Data from: Lack of parallel genetic patterns underlying the repeated ecological divergence of beach and stream spawning kokanee salmon
Frazer, Karen K.; Russello, Michael A. (2013), Data from: Lack of parallel genetic patterns underlying the repeated ecological divergence of beach and stream spawning kokanee salmon, Dryad, Dataset, https://doi.org/10.5061/dryad.38cj7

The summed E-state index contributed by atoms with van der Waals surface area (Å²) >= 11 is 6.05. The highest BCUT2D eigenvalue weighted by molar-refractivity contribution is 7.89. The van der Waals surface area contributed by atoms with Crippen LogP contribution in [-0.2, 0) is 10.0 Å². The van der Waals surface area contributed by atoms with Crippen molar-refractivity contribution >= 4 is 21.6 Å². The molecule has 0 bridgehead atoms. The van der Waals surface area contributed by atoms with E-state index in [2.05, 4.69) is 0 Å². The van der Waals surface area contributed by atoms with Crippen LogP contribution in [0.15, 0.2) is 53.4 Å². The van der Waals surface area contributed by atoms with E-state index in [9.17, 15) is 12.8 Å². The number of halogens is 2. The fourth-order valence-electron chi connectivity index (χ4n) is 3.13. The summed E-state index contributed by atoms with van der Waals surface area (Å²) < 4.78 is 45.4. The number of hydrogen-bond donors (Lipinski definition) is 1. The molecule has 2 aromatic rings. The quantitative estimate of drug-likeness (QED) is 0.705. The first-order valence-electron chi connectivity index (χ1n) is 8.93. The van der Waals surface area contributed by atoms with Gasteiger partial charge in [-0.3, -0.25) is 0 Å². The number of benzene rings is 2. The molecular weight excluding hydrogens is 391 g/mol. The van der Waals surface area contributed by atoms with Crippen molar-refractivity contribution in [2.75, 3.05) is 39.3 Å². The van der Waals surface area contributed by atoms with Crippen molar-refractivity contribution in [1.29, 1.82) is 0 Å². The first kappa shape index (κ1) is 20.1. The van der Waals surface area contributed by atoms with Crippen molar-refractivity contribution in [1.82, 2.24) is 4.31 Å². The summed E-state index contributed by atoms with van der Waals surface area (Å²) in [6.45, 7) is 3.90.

Recent progress in methods for detecting adaptive population divergence in situ shows promise for elucidating the conditions under which selection acts to generate intraspecific diversity. Rapid ecological diversification is common in fishes, however, the role of phenotypic plasticity and adaptation to local environments is poorly understood. It is now possible to investigate genetic patterns to make inferences regarding phenotypic traits under selection and possible mechanisms underlying ecotype divergence, particularly where similar novel phenotypes have arisen in multiple independent populations. Here, we employed a bottom-up approach to test for signatures of directional selection associated with divergence of beach- and stream-spawning kokanee, the obligate freshwater form of sockeye salmon (Oncorhynchus nerka). Beach- and stream-spawners co-exist in many post-glacial lakes and exhibit distinct reproductive behaviors, life-history traits and spawning habitat preferences. Replicate ecotype pairs across five lakes in British Columbia, Canada were genotyped at 57 expressed sequence tag-linked and anonymous microsatellite loci identified in a previous genome scan. Fifteen loci exhibited signatures of directional selection (high FST outliers), four of which were identified in multiple lakes. However, the lack of parallel genetic patterns across all lakes may be a result of: 1) an inability to detect loci truly under selection; 2) alternative genetic pathways underlying ecotype divergence in this system; and/or 3) phenotypic plasticity playing a formative role in driving kokanee spawning habitat differences. Gene annotations for detected outliers suggest pathogen resistance and energy metabolism as potential mechanisms contributing to the divergence of beach- and stream-spawning kokanee, but further study is required.